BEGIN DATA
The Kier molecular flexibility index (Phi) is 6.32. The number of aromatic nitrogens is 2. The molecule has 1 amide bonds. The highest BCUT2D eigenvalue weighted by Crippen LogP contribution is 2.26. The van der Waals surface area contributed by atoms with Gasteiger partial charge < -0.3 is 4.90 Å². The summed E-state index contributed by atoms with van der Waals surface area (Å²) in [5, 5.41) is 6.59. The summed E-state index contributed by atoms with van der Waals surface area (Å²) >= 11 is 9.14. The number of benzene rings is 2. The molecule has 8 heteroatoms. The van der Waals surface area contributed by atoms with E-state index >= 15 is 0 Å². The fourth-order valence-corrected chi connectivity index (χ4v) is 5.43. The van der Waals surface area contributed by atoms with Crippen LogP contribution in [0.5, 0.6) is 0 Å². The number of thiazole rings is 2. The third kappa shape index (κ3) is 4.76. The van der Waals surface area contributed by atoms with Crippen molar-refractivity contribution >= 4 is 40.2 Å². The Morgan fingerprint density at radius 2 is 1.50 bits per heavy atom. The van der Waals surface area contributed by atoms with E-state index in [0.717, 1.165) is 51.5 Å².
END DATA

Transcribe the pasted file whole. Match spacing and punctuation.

The Kier molecular flexibility index (Phi) is 6.32. The number of aromatic nitrogens is 2. The molecule has 1 amide bonds. The highest BCUT2D eigenvalue weighted by Crippen LogP contribution is 2.26. The van der Waals surface area contributed by atoms with Gasteiger partial charge < -0.3 is 4.90 Å². The summed E-state index contributed by atoms with van der Waals surface area (Å²) in [5, 5.41) is 6.59. The summed E-state index contributed by atoms with van der Waals surface area (Å²) >= 11 is 9.14. The number of benzene rings is 2. The molecule has 8 heteroatoms. The van der Waals surface area contributed by atoms with E-state index >= 15 is 0 Å². The fourth-order valence-corrected chi connectivity index (χ4v) is 5.43. The van der Waals surface area contributed by atoms with Crippen LogP contribution in [0.5, 0.6) is 0 Å². The number of thiazole rings is 2. The third kappa shape index (κ3) is 4.76. The van der Waals surface area contributed by atoms with Crippen molar-refractivity contribution >= 4 is 40.2 Å². The Morgan fingerprint density at radius 2 is 1.50 bits per heavy atom. The van der Waals surface area contributed by atoms with E-state index in [0.717, 1.165) is 51.5 Å².